Cat Feud (1958)
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Usually when the bulldog is in a film he is just a barking creature that continually manages to hammer Sylvester or whoever else is trying to get wherever the Bulldog is. Here it appears that the same will be the case here, but instead it flips it and gives the bulldog a rather paternal instinct with his little cat. This is a nice addition and I did find it enjoyable to see this character given an extra element for a change, however I worried that the film would be too cutesy for my tastes as a result.
Luckily the alley cat turns up and makes this film a tradition battle between cat and dog, albeit spiced up by the fact that the bulldog is also trying to protect the smaller cat. It's pretty funny and plays out like the end of Baby's Day Out - if you liked the building site, slapstick humour of that film then you should find this funny too!
Overall, the characters here are pretty good, with the Bulldog a specific draw thanks to his extra personality. The cartoon looks good and the material is funny and pretty well delivered. It may be cute at the start and end but the guts of this cartoon are funny sequences as the dog tries to get one cat and protect the other in the iron girder world of the building site.
Guarding a construction site bullying hound Mark Anthony finds the endearing kitten Pussyfoot emerging from a trash can. When his frenzied barking only elicits purrs and affection he takes a shine to the kitten and proceeds to batter and pound a stray that wanders in and tries to take the cat's food.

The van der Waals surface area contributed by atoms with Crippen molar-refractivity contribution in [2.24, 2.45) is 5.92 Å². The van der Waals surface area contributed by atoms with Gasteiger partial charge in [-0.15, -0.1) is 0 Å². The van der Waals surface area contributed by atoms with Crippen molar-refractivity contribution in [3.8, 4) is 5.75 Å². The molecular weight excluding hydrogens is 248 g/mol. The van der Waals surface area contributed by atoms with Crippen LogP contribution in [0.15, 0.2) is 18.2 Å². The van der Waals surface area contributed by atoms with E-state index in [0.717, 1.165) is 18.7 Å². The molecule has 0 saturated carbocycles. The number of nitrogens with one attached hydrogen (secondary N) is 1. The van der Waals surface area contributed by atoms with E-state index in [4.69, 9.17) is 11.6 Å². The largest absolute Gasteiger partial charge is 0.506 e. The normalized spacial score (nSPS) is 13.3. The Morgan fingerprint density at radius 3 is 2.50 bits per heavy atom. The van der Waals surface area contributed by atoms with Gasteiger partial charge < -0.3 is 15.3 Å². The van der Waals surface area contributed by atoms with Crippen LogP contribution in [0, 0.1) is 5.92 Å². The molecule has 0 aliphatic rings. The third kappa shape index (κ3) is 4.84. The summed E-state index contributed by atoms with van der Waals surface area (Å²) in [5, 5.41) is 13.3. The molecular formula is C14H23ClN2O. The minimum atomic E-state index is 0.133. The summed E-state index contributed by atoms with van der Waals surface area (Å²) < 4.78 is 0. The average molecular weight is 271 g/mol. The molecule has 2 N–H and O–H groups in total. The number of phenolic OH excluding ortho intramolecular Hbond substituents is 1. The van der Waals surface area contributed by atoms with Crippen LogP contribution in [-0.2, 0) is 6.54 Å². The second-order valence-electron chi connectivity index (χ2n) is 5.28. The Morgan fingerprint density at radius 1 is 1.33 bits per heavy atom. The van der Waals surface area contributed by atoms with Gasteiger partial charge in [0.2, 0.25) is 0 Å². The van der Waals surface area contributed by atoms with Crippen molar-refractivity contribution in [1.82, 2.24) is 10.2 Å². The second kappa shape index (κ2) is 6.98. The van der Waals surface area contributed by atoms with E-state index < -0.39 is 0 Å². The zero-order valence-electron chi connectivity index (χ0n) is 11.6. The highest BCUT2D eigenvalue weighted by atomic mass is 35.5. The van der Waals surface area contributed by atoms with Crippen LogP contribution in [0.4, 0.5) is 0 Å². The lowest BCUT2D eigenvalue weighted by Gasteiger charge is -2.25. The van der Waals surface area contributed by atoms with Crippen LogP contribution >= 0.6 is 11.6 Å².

While the animation is a bit ropey (a la the later Tom and Jerry's) this is still one of my favourite cartoons ever despite being the least pleasing of the Bulldog/ Kitten quartet.
As has been noted before, Mark Anthony's increasingly frenzied barking at Pussyfoot producing no reaction whatsoever is one of the funniest things Chuck Jones has ever done.
I dearly wish that Warner Bros would put this and the other 3 cartoons on one cassette/ DVD.
There is also listing of sympathy for the alley cat as he was just trying to get food. If you watch again, the alley cat is looking to get the food, and if the kitten dies, it doesn't care. The watchdog takes his job seriously, protecting it. Is it the best Warner Bros. cartoon? No. But it still has Chuck's facial expressions. And comedy along the construction site.
How the previous reviewer says its to be avoided at all costs. Maybe cartoons aren't for you then? Lighten up and relax and enjoy. It's better than a lot of drivel out these days.
Anyway, when a nearby cat wants to steal some food from Pussyfoot, Marc Antony is there to protect. We get into high-rise slapstick when the chase scenes elevate to high altitudes on the construction site and Marc uses all the tricks of this particular trade to fend off the cat. Actually, the invading cat shouldn't have been portrayed as such a villain. He wasn't after the little kitten; just the food, and what's wrong with that? Every animal looks for food. So, in reality, this was a dumb story. The only redeeming quality was the decent artwork and direction with the high-rise shots. There was very little humor in here.
There's only one scene in "Cat Feud" that I find funny, and that occurs at the very end, after the greedy, troublemaking feline has been done away with. Marc Anthony grunts "Rock-a-Bye Baby" as Pussyfoot sharpens his claws on Marc's back.
Again, "Cat Feud" misses its mark in the laughs department. Oh, well. I guess you gotta take the good with the mediocre. You can find this cartoon on the Looney Tunes Golden Collection Volume 4 Disc 4.